Gallery: Philadelphia Announces the Tallest LEED Certified Building in ...

comcast center, philadelphia, LEED, LEED certification, LEED-CS, energy efficiency, eco-upgrade, tallest LEED certified building

Located in downtown Philadelphia right above the Suburban rail station, the Comcast Center has been awarded the title of “tallest LEED certified building in the US” after earning a Gold Certification for LEED-CS (Core & Shell). The obelisk-like 58 story tower is covered in high-performance glass and sunscreens, and features louvers in the atria to help optimize daylight inside the building. Many other green design features help this mixed-use skyscraper reduce energy consumption, making it a great example of environmentally responsible urban growth.

The Comcast Center’s high-performance windows block 60% of the heat from the sun and let in 70% of the site’s available daylight. This reduces energy usage from lighting and cooling, which are both huge portions of a skyscraper’s energy demands. Radiant heating, thermal extraction, and displacement ventilation also help the building be more efficient. High-efficiency water fixtures help the building use 40% less water than a typical office building, and shading in the plaza outside reduces the project’s urban heat-island effect by 70%.

Last week we wrote about how Taipei 101, one of the world’s tallest buildings, is set to begin a massive energy efficiency upgrade project that will help it become more environmentally responsible. Skyscrapers, while expensive and energy intensive to construct, are an effective way to increase density and also help city dwellers reduce their environmental impact. People who live in cities generally have a lower carbon footprint, and tall, dense buildings are a factor in that carbon reduction as well as more efficient public transportation. So, when skyscrapers make it a point to become even more environmentally responsible, everyone wins.

With the LEED-CS certification of the Comcast Center led by Robert A.M. Stern this last year, people in Philadelphia can be satisfied in knowing that such a large building is now using significantly less energy than it was before.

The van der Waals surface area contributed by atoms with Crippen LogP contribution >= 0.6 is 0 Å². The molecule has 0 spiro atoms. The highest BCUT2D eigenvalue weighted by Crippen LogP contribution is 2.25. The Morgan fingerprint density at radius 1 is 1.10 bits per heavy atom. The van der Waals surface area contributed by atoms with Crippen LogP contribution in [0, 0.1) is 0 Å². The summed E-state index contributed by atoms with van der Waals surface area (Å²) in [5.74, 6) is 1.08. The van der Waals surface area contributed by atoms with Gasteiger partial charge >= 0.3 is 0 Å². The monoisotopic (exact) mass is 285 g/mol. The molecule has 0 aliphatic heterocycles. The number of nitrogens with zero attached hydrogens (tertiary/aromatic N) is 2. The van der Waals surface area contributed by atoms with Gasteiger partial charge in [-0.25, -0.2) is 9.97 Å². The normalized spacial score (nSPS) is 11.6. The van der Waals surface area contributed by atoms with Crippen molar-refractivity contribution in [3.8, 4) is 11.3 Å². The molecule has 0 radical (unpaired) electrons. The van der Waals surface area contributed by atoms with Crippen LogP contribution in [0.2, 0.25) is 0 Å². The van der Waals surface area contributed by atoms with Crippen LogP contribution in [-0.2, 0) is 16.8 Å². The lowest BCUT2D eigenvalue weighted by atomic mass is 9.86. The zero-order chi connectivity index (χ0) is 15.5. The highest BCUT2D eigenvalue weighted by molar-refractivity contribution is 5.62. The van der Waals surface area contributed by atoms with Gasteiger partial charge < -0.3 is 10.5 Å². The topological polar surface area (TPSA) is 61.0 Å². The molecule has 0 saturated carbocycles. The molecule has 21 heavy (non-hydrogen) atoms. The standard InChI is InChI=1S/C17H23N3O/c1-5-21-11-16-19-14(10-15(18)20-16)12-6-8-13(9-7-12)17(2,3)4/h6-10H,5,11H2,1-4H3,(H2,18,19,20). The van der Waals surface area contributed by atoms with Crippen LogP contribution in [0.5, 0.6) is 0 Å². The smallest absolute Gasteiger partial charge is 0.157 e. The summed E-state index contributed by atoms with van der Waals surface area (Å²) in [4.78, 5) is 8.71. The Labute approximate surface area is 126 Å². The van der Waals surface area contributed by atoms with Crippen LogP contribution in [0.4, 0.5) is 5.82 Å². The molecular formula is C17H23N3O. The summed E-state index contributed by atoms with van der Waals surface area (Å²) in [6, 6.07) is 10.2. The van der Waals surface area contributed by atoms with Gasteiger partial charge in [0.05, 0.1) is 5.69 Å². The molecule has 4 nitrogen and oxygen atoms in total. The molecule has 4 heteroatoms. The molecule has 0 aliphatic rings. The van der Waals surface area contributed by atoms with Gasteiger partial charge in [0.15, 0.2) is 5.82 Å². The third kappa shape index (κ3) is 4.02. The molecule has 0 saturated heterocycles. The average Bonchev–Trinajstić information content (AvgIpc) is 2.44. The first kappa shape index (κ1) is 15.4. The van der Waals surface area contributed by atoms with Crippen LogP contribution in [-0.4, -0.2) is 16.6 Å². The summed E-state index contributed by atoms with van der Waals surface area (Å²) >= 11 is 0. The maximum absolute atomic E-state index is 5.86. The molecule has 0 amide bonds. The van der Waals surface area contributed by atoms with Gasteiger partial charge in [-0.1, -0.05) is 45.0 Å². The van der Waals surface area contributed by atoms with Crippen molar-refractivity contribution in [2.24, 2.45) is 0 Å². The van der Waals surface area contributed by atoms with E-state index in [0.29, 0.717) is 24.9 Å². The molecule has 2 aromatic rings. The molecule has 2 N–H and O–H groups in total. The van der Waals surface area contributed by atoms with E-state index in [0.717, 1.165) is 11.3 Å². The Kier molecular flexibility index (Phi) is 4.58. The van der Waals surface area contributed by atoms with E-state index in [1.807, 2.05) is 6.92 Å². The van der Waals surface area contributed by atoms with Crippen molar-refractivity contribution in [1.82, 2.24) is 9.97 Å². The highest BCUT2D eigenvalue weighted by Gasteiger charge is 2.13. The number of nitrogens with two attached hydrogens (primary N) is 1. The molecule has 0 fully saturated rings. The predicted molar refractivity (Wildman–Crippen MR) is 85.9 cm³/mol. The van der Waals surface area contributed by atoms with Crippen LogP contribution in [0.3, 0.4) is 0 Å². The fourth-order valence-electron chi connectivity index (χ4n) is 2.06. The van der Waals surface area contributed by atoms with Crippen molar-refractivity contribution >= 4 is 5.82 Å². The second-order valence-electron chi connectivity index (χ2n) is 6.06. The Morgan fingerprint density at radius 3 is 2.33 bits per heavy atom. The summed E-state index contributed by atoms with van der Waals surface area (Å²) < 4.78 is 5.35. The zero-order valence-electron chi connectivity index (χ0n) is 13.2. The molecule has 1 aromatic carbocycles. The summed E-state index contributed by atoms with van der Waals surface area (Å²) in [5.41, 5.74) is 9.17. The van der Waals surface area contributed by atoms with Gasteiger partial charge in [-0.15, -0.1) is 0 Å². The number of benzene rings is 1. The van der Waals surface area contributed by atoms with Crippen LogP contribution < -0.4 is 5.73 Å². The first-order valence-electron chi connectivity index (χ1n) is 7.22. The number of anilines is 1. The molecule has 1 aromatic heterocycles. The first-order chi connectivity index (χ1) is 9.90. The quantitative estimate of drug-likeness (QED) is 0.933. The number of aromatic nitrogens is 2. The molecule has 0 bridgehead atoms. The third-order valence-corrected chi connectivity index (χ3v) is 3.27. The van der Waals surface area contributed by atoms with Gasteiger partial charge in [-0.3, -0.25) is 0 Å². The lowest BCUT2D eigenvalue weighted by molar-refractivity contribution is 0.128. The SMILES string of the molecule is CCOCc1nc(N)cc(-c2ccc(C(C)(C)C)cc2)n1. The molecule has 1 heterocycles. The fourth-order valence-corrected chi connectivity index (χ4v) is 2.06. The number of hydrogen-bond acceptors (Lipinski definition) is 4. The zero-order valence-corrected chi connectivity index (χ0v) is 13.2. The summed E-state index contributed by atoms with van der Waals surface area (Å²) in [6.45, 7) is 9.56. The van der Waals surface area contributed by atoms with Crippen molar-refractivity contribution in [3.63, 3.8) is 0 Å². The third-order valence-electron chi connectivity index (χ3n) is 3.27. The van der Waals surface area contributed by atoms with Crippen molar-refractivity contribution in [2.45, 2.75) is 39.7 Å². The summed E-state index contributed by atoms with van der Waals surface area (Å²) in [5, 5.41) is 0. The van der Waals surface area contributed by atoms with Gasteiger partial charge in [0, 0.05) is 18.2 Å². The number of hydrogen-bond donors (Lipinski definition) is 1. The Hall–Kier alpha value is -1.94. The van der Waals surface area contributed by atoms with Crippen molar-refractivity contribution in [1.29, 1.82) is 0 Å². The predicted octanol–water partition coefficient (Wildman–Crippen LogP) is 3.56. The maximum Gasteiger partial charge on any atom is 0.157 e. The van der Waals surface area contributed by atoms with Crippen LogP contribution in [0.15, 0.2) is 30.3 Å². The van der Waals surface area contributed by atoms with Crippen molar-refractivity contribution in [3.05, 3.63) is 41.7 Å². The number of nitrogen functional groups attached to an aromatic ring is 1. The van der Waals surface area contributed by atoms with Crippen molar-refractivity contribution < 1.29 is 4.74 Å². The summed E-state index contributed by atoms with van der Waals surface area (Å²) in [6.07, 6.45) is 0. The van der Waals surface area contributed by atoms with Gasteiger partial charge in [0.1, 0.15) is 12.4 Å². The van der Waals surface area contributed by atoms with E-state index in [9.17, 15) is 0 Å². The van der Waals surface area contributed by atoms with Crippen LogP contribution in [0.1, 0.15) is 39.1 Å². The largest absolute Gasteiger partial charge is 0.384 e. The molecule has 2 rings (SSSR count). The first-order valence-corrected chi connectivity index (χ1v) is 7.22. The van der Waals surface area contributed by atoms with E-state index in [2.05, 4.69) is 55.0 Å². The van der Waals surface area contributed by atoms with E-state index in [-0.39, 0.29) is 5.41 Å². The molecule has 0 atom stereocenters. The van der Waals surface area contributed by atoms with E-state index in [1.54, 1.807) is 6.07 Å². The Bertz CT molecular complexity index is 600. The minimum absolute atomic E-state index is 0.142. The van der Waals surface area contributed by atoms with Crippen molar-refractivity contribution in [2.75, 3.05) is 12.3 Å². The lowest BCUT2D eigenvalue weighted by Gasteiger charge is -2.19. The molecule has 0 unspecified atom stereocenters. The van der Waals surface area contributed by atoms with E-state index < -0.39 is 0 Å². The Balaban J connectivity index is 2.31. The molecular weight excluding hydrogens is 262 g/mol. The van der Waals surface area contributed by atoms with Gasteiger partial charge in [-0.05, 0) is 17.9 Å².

+ Robert A.M. Stern Architects

Via World Architecture News


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  1. ghamm November 21, 2011 at 7:15 pm


    They aren’t real people on the “catwalks.” They are tacky life sized statues of people walking on the beams of the atrium. It is very strange and seems to serve no purpose what so ever…

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  4. chrisp68 November 13, 2009 at 12:25 pm

    Look at the picture closely… there is one person on each side of the atrium crossing what looks like a small catwalk which ends at a vertical column. Is this some type of illusion rendering?

  5. CLIFF CHANDLER November 12, 2009 at 2:06 pm

    How can this be a energy smart building? It looks like a typical LEED Architectural screw-up in so far as it doesn’t have to waste so much space, it took an abundance of material to build it and it appears to the typical glitz, glitter and overindulgence of a narcisist.
    Why can’t we get away from the wasteful LEED architecture crap and concentrate on truly sustainable buildings that use all the spce that is needed and aren’t built just to appease the extremely wealthy? How many energy efficient homes and small office buildings could have been built using the same material?

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